project /uav

The Making of bbQ v1.0

Let’s build a multi-rotor from scratch.  Not from exotic materials like carbon-fiber or G10, whatever that is (and what happened to G9?  And is there a G11?).  No, we need something cheap, say one US dollar for a large sheet of the stuff.  How large?  How about 20x30 inches? (that’s 451 millimeters for you non-US folks.)

Lucky for us, the free enterprise system has produced just such a thing: Dollar Tree Foam Board.  It is paper-covered foam about 3/8 inch thick (that’s .680 meters in non-standard).

It is light, cheap, and easy to work with.  Given a razor-blade and some hot-glue, you are on your way.

So using foamboard…

with these parts…

we will build this:

Our goal is to make a multi-rotor that kind-of, sort-of looks a wee bit like the current generation of racers.  Perhaps a QAV 250, or HMB 235, or even a VersaCopter.  (Using black foamboard helps!) The features of our multi-rotor include replaceable arms, a body with FPV and flight-recording cameras, and a frame size of about 250.  “250” is the distance between motors and is measured in tiny, tiny meters, called minimeters.  (millimeters for you non-standard folks).

The current trend on youtube is to refer these “250” sized machines as “twenty-fives”, because that saves the environment by using one less number than “250.”  (Not true.  Not even in Texas).

The goal is not to make the simplest possible multi-rotor that can fly, but to try our hand at overcoming the constraints inherent in foam-board to build something visually similar to the current crop of FPV racers.

Although rare, a multi-rotor runs into things besides air.  This usually results in broken propellers.  But it often also requires a bit of rebuilding.  The industry has adjusted by using stronger materials for the arms.  We will adjust by making many arms and sacrificing them to the trees-that-wave-in-the-wind.  This requires removable/replaceable arms and the style chosen here uses Flitetest Powerpod skewer technique, seen below.

Besides removable arms, the other major design commitment is to a vertical stack with several layers.  Current FPV racers tend to have 2 layers separated by nylon or aluminum standoffs.  Foamboard can’t handle the concentrated stress a standoff would make, so we spread out the load by building around the arms and then adding a layer for good measure.

The bottom layer accepts the battery.  The Middle layer is used for power distribution.  The top layer holds the flight control board.  For simplicity of configuration, I chose the KK2, a great board for multi-rotors like this.  In other words, multi-rotors suitable for running around a bit and having fun, not winning the grand prix.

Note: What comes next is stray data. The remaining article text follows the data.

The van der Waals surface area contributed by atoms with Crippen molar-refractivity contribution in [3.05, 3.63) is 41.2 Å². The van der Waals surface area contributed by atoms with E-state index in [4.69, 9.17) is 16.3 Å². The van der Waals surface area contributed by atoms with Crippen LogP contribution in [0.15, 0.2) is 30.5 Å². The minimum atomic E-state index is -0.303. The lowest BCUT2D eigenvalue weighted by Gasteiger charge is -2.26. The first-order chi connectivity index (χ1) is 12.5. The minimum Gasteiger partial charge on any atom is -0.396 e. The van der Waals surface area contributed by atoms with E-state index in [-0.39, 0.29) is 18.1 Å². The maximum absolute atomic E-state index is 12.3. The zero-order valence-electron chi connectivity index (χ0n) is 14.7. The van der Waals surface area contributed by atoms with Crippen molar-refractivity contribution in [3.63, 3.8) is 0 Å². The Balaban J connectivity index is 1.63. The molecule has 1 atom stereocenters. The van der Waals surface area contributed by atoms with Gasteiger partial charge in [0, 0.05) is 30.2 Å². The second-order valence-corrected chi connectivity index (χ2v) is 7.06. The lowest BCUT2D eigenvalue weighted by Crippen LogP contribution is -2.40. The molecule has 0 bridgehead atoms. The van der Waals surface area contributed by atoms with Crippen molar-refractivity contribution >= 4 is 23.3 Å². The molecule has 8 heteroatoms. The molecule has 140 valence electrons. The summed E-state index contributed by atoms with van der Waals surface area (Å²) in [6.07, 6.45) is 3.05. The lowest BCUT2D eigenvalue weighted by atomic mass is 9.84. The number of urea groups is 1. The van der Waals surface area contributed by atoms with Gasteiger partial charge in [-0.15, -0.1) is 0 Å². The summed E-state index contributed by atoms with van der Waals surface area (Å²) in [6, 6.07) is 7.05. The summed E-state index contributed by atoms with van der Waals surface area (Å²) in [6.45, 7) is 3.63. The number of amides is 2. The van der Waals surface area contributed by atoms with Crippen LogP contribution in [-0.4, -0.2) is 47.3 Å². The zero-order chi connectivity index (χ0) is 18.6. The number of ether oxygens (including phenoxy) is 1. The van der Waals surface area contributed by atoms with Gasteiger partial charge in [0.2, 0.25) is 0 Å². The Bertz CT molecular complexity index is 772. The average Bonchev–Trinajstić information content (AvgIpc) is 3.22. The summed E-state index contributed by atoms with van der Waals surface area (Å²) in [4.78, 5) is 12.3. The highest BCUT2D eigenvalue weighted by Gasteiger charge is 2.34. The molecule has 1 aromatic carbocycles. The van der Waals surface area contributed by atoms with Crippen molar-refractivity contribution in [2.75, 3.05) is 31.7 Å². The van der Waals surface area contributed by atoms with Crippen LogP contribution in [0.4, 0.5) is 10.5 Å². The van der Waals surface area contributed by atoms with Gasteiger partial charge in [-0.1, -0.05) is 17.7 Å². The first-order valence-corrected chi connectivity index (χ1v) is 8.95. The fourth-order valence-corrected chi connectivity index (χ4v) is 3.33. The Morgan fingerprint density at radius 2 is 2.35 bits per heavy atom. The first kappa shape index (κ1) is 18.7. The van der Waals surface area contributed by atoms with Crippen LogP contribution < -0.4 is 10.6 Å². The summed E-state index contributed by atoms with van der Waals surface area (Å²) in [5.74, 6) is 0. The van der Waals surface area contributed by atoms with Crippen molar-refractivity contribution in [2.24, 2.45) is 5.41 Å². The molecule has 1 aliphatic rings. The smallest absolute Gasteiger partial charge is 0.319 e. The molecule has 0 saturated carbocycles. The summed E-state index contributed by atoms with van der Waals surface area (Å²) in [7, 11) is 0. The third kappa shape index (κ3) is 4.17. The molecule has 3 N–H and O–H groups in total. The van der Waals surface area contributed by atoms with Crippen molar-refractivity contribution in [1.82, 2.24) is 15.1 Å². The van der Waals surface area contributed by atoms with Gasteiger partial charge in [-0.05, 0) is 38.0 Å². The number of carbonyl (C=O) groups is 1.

Use packing tape on the bottom layer for strength.  You should use a strap around the battery to keep it mostly attached to the frame and tape helps the foamboard hold up better.

Foamboard doesn’t handle wet weather very well.  Two tips help: 1. a coat of polyurethane 2. sealing the exposed edges with a thin layer of hot glue.

Heads up when you are gluing the doublers on the bottom layer to receive the arms: be sure the arms are spaced according to the sides.  Our current build videos show both arm doublers being glued, then sides being attached.  This has caused some grief when the cutouts in the sides don’t match exactly where the arms are attached to the bottom layers.  It might be a good idea build the rear arm-holder, attach a side, then build the front arm holder.  That way the arms are guaranteed to fit the sides well.


If you have ever built Flitetest powerpods, you know they are fastened to the fuselage with barbeque skewers.  To keep the skewers from working their way out during flight, we use bits of fuel tubing on the ends.  I used this techique to keep the arms in place.  The center of the body has a circular cut-out that allows us to recess the ends of the skewers.


bbQ motor mounts are cut out of aircraft plywood.  These were produced on a laser cutter, but plywood motor mounts are not tricky to cut by hand.  They extend a bit so we can tape them on to the arms.  Tape turns out to be strong enough.

Don’t forget blue thread-lock on the motor-mount screws.

Motor mount attached to arm.

The camera tray up front is sized to hold a Mobius.  The FPV camera is taped to a piece of foam that has a cutout for the lens.  The foam is then hot-glued to the top level at the angle of your choice.

The video transmitter (VTX) is attached to the rear bumper with double-sided tape.  Although video transmitters can get quite hot, so far it has stayed attached.

A few questions to wrap this up:

1. Multi-rotors have a rich tradition and heritage of naming-ness.  How did you pick such a fantastic name, the bbQ?

  • Good designers sometimes prefix their names with two letters, perhaps FT, or NN.
  • This is Texas.
  • Barbeque.
  • My middle name starts with N.
  • Therefore… “bbQ”

2. Who in the world deserves credit for this?

  • ACU Maker Lab fellowship.
  • Special thanks to Nil, Chad, Adam, Korbin, Austin, Hao Zhe, and Shawn for beta testing.  Sorry about the burns, but in my defense it is called hot glue.

3. Where are the plans?

4. Where are the build videos?